Access, the means of approaching or entering a place, is an often overlooked indicator of how successfully a community is evolving from nondescript corridor to place. Shifting from an emphasis on driving to an emphasis on walking, bikes and buses, it’s critical how consciously we plan for access. Access is often thought of in the narrowest terms of automobile accessibility, particularly in suburban and rural areas where the car is king. Our analytical tools, both models and mindset, are often at fault.
Research shows walkable communities are increasingly popular among all age groups, especially millennials and baby boomers. Numerous elected officials, advocates and professionals also call for more walkable communities. Yet planning and designing for multimodal access is lacking in many communities. It is either not considered, an afterthought or isn’t enforced. Sometimes we have the plans and codes in place, but little changes until key sites or the corner parcel redevelops. That can take years, especially if they are privately owned and profitable, holding back change and frustrating advocates.
Retrofitting buildings or streets is expensive business. In the meantime, there are plenty of things we can control that may seem on the margin, but if we emphasize multimodal access, they can help pedestrians feel invited and can add substantial economic value to the community. One of those things is parking lot design.
We can do better. Outside of downtown areas, there is generally abysmal treatment of pedestrians in private surface parking lots all across Pinellas County. That is because most are old properties that reflect old codes and practices from long-retired professionals. Development in the last 5-10 years does a much better job with pedestrian access. Compare these photos of the Dunedin Causeway Publix shopping center on Curlew Road and Alt. US 19 with West Bay Drive in Belleair Bluffs.
Both are successful and each is in a pretty walkable area by suburban standards. But which parking lot would make you feel more welcome walking there? I thought about this as I noticed two middle-aged women one Saturday morning escorting their frail mothers or mothers-in-law out of the Publix grocery toward the parked car.
I’ve been thinking a lot about access in Pinellas County as I learn to navigate my way around by car, bike, bus, ferry and on foot. We have an amazing level of accessibility in our county, with numerous downtowns and a dozen or so neighborhood commercial centers, corridors and districts (such as Clearwater Beach, Indian Rocks Beach, Florida Avenue in Palm Harbor, Clearwater-Largo Road in Largo, or Central Avenue and 4th Street in St. Petersburg). Travel options abound in those places, with housing or hotels located nearby to stores, parks and other attractions.
Whether connected by the Pinellas Trail, Pinellas Suncoast Transit Authority buses or trolleys, a network of slower speed streets, good sidewalks and bike facilities, or water taxis, Pinellas has many walkable neighborhood districts. Our gaps are mostly the in-between areas, in communities and private parcels developed along state and county roadways that grew busier and wider in the 1960s through 1990s.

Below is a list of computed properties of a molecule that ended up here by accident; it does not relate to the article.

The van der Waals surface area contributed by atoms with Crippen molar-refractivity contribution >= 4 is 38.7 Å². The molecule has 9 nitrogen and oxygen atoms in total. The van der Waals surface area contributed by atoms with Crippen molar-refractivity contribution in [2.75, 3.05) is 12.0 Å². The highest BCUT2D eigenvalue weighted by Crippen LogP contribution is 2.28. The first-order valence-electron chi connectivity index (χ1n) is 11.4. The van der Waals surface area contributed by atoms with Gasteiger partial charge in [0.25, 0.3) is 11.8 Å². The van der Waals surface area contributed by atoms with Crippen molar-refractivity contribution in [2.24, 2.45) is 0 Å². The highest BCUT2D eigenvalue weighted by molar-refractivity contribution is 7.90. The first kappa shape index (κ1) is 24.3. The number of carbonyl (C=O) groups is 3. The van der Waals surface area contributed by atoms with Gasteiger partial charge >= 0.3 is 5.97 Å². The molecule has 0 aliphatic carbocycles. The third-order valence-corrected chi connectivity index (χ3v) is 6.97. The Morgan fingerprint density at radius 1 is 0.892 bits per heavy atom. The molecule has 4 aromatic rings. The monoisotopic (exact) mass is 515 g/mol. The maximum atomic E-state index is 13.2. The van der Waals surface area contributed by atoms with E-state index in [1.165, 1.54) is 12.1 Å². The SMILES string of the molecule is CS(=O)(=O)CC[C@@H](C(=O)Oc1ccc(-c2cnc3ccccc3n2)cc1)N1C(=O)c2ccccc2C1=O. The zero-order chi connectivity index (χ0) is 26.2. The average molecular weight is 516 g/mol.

In 2014, the American Planning Association published a policy guide on Aging in Community, which provides guidance for planners and communities about ways to make a community or site more accessible for everyone. Pinellas is a county with a lot of older people, including many in my demographic (ahem) who will likely experience mobility limitations in the next 15-20 years.
Good access is especially critical for public transportation, which depends not just on density, but on proximity and access, to be cost effective and productive. Being a transit rider means you are also a pedestrian. People often walk five to 25 minutes on either end of the bus ride to get to a destination. Just when we need a mobility option like transit, we may face barriers in even reaching the service due to poor corridor planning or lackadaisical site planning.
AARP has been thinking about access, too. In response to public health findings about Aging in Place and the requests of its members, the venerable and highly respected senior advocacy organization conducted nationwide surveys in 2014 on the preferences of those 50 and older for livable communities. AARP’s research, supplemented with findings of others in the fields of health, community design and planning, led to the development of the AARP Livability Index.
The Livability Index is a tool designed to help people evaluate their community, or prospective community, for access and other related features using a variety of factors that yOu can weight in terms of your individual preference. It helps communicate key information about the importance of access so that individuals, families, businesses and public agencies can make better decisions about their future. It’s worth seeing how your neighborhood or city compares with other neighborhoods and communities.
I recently met with Jeff Johnson, Laura Cantwell and Michelle Cyr of AARP Florida to discuss ways we can work together on a shared livability agenda for Pinellas County and Tampa Bay. We had a great introduction, and I am very impressed with the work AARP is doing nationally, statewide and in the cities of Tampa and St. Petersburg to advance the cause of age-friendly communities.
We can be important partners to help strengthen understanding of how planning and designing for accessible communities improves safety and community cohesion, saves money, generates economic value and creates places where people of all ages and abilities want to live, work and visit. I look forward to working with AARP and each of our communities to make Pinellas County Florida’s safest and most accessible urban county.